Exhibition highlights early design innovation


Wang Linyan
Friday 09 June 2023 12:27 BST
<p>A visitor at the exhibition, <em>Beyond William Morris – British Arts and Crafts 1890-1920, </em>in Nanjing Museum</p>

A visitor at the exhibition, Beyond William Morris – British Arts and Crafts 1890-1920, in Nanjing Museum

Curator Max Donnelly is glad that, after working for two and a half years, an exhibition introducing the British Arts and Crafts movement has opened in Nanjing, East China’s Jiangsu province, in May, 2023.

Nanjing Museum is the first venue for Beyond William Morris – British Arts and Crafts 1890-1920. Its China tour, which will also include Hebei Museum, Chengdu Museum and two more venues, will run until 2025.

“I’m particularly excited to see the exhibition is opening in Nanjing, because I understand that it is one of the largest museums in China, and one of the oldest, celebrating 90 years this year,” says Donnelly, curator of furniture and woodwork 1800-1915 at the Victoria and Albert Museum (the V&A) in London.

The exhibition explores the movement in Britain, which was inspired by renowned decorative art designer William Morris (1834-96), showcasing signature works by the most talented designers, craftspeople and manufacturers involved in the movement from 1890 to 1920.

The 100-plus exhibits, some of which are rarely seen in public, are carefully selected from the collections of the V&A Museum.

Visitors are able to see designs, wallpapers, textiles, furniture, ceramics, metalwork, jewellery and stained glass created by Morris and his daughter May, an embroidery designer and jeweller; English architects and designers C.F.A. Voysey and C.R. Ashbee; artist and book illustrator Walter Crane and Scottish architect and designer Charles Rennie Mackintosh, among others.

“It’s the first time for the classic work of William Morris and his followers to be exhibited in China. I’m sure it will be an artistic feast for the eyes of Chinese visitors,” says Tan Ping, director of Art Exhibitions China, adding that the exhibition will play a role in deepening cultural exchanges between China and the United Kingdom.

The Strawberry Thief textile pattern, designed by Morris and made around 1883, on indigo-discharged and block-printed cotton.

Nick Marchand, head of International Programmes at the V&A, takes Beyond William Morris as a good example of the institution’s history.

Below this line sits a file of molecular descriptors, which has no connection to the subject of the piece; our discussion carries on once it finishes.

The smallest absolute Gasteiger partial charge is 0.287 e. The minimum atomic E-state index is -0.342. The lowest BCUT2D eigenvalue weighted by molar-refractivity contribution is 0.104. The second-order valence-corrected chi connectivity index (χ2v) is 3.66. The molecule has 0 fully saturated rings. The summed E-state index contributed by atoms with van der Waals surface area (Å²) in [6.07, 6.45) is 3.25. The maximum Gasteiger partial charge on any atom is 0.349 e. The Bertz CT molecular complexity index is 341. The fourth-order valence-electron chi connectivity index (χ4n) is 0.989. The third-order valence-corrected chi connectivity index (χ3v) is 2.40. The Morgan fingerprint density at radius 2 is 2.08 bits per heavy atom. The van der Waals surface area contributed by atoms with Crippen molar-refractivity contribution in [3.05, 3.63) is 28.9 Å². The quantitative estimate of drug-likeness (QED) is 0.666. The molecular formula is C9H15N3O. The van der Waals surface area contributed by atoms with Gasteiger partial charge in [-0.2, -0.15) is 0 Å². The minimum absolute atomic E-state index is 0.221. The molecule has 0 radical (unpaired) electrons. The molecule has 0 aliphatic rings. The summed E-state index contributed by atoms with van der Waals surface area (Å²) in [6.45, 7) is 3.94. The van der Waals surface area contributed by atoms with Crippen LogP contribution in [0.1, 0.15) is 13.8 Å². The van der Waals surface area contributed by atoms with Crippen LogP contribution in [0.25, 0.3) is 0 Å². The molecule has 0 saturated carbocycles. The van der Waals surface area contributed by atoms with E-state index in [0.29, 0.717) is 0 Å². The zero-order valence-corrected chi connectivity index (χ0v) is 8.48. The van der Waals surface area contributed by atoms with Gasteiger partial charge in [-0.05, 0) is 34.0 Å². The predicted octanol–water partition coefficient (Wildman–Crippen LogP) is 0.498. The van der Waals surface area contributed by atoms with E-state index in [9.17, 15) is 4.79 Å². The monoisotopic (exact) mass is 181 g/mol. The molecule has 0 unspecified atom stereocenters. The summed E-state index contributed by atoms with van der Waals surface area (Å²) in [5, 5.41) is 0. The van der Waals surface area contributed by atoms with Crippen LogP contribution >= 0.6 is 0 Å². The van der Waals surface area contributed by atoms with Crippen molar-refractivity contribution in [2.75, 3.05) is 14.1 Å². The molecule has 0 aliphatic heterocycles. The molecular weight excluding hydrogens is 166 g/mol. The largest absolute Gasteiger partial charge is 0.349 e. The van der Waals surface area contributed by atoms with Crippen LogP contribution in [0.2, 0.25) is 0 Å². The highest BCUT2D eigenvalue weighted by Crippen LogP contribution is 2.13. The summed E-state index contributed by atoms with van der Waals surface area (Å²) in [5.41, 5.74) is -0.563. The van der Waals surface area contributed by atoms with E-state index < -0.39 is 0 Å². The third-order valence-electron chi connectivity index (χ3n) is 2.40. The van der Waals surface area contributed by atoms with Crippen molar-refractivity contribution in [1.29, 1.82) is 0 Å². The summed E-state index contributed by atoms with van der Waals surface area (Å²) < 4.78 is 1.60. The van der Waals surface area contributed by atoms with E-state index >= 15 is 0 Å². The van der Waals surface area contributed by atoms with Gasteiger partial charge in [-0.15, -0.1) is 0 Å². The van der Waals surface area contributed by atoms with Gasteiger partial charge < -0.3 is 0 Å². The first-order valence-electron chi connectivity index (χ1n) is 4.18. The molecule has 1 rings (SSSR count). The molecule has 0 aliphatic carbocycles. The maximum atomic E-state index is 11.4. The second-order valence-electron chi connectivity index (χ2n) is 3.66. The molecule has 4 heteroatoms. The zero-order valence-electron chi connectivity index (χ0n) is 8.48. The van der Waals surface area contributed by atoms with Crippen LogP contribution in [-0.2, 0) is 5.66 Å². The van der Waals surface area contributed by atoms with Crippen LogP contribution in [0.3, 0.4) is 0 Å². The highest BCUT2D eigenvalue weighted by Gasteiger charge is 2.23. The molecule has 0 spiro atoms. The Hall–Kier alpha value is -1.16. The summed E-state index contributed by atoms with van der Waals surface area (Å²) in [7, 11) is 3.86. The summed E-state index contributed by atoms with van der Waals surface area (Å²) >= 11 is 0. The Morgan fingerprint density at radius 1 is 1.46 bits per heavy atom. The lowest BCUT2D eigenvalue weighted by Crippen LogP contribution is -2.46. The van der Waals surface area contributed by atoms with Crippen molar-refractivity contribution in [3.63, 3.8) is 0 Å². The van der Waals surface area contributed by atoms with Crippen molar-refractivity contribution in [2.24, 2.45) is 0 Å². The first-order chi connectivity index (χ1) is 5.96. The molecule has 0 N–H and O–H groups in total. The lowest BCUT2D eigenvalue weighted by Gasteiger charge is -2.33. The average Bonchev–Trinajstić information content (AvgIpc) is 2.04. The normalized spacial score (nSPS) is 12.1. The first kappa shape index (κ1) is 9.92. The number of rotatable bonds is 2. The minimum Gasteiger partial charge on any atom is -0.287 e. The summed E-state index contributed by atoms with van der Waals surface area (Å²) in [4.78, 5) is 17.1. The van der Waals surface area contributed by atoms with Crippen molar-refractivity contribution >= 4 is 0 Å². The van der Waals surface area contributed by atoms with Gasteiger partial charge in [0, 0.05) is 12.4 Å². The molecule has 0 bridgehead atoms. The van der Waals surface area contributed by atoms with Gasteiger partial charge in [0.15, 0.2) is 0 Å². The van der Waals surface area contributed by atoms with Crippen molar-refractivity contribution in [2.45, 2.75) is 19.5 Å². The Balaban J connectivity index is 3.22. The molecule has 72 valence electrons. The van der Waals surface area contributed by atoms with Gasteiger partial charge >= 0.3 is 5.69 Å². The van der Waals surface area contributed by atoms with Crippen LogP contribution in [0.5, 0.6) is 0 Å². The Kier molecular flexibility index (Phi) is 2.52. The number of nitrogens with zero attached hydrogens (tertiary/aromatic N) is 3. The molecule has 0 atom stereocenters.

“We are excited about it connecting with new audiences in China, as well as the opportunity to visit cities and provinces we’ve not had the chance to take exhibitions to in the past,” he says.

For Chen Li, a curator at the Nanjing Museum, the main challenges during the planning and design of the exhibition concern exhibit protection and lighting.

Many of the exhibits are designs and textiles, which are sensitive to light and can only be exposed to light level below 50 lux.

“To best protect the exhibits, a label with a light box is especially designed to provide required light level for the exhibits as well as for visitors to be able to read,” Chen says. “During the setup, a Chinese lighting designer worked together with a representative from the V&A. As it’s well-designed, everything went well.”

Morris was among those who, along with John Ruskin, a famous English art critic during the Victorian era, helped formulate the ideas behind the movement, which revolved around the idea of the pleasure of making things, despite the Victorian era’s focus on industrial progress.

But Morris was different, because he not only preached the message, he practised it.

“Morris combined theory with practice,” says Donnelly.

Morris founded his own company in 1861, which later became known as Morris & Co. It was important, because he employed both artists and makers to design and make things, including wallpaper, furniture, stained glass, textiles, interior and exterior decor and printing limited-edition books.

While Donnelly mentions that Asian ceramics were a source of inspiration for the artists at the time, Chen says that, when Morris’s “contagious” ideas and work entered China through Japan in the early 20th century, Morris became one of the most well-known British cultural figures during that time.

“Chen Zhifo, a modern art educator, painter and designer, was so deeply inspired by Morris, as well as the Arts and Crafts movement in Britain, that he called for merging arts and crafts with industry and manufacturers to provide products that meet the needs of people’s daily lives,” Chen Li cites as an example.

Acclaimed Chinese artists and designers including Pang Xunqin, Lei Guiyuan and Zhang Guangyu were also inspired to design many classic works for commercial purposes, and publish relevant books, “laying the foundation for the development of modern architecture, furniture, interior design, graphic design and commercial art”, says Chen Li.

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